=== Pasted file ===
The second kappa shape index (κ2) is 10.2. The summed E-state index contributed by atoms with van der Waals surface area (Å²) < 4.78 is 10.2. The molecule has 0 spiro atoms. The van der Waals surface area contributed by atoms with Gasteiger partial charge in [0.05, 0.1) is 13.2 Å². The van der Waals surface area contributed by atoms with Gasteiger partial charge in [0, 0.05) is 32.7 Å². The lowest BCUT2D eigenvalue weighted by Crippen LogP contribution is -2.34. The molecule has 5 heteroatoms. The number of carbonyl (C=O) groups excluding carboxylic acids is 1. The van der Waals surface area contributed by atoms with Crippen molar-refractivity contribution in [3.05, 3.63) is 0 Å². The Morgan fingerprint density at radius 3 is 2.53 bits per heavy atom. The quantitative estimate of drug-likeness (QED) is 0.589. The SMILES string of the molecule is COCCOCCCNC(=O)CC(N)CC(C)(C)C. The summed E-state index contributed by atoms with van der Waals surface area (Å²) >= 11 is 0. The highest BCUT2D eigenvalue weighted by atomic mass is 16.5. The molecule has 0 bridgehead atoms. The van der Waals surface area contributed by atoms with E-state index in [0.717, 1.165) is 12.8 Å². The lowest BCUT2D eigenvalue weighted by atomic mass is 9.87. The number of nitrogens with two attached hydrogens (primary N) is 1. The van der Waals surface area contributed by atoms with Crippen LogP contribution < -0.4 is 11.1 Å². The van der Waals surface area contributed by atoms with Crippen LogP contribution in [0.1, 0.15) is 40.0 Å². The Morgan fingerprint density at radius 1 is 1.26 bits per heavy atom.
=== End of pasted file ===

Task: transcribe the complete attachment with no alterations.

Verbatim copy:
The second kappa shape index (κ2) is 10.2. The summed E-state index contributed by atoms with van der Waals surface area (Å²) < 4.78 is 10.2. The molecule has 0 spiro atoms. The van der Waals surface area contributed by atoms with Gasteiger partial charge in [0.05, 0.1) is 13.2 Å². The van der Waals surface area contributed by atoms with Gasteiger partial charge in [0, 0.05) is 32.7 Å². The lowest BCUT2D eigenvalue weighted by Crippen LogP contribution is -2.34. The molecule has 5 heteroatoms. The number of carbonyl (C=O) groups excluding carboxylic acids is 1. The van der Waals surface area contributed by atoms with Crippen molar-refractivity contribution in [3.05, 3.63) is 0 Å². The Morgan fingerprint density at radius 3 is 2.53 bits per heavy atom. The quantitative estimate of drug-likeness (QED) is 0.589. The SMILES string of the molecule is COCCOCCCNC(=O)CC(N)CC(C)(C)C. The summed E-state index contributed by atoms with van der Waals surface area (Å²) >= 11 is 0. The highest BCUT2D eigenvalue weighted by atomic mass is 16.5. The molecule has 0 bridgehead atoms. The van der Waals surface area contributed by atoms with E-state index in [0.717, 1.165) is 12.8 Å². The lowest BCUT2D eigenvalue weighted by atomic mass is 9.87. The number of nitrogens with two attached hydrogens (primary N) is 1. The van der Waals surface area contributed by atoms with Crippen LogP contribution < -0.4 is 11.1 Å². The van der Waals surface area contributed by atoms with Crippen LogP contribution in [0.1, 0.15) is 40.0 Å². The Morgan fingerprint density at radius 1 is 1.26 bits per heavy atom.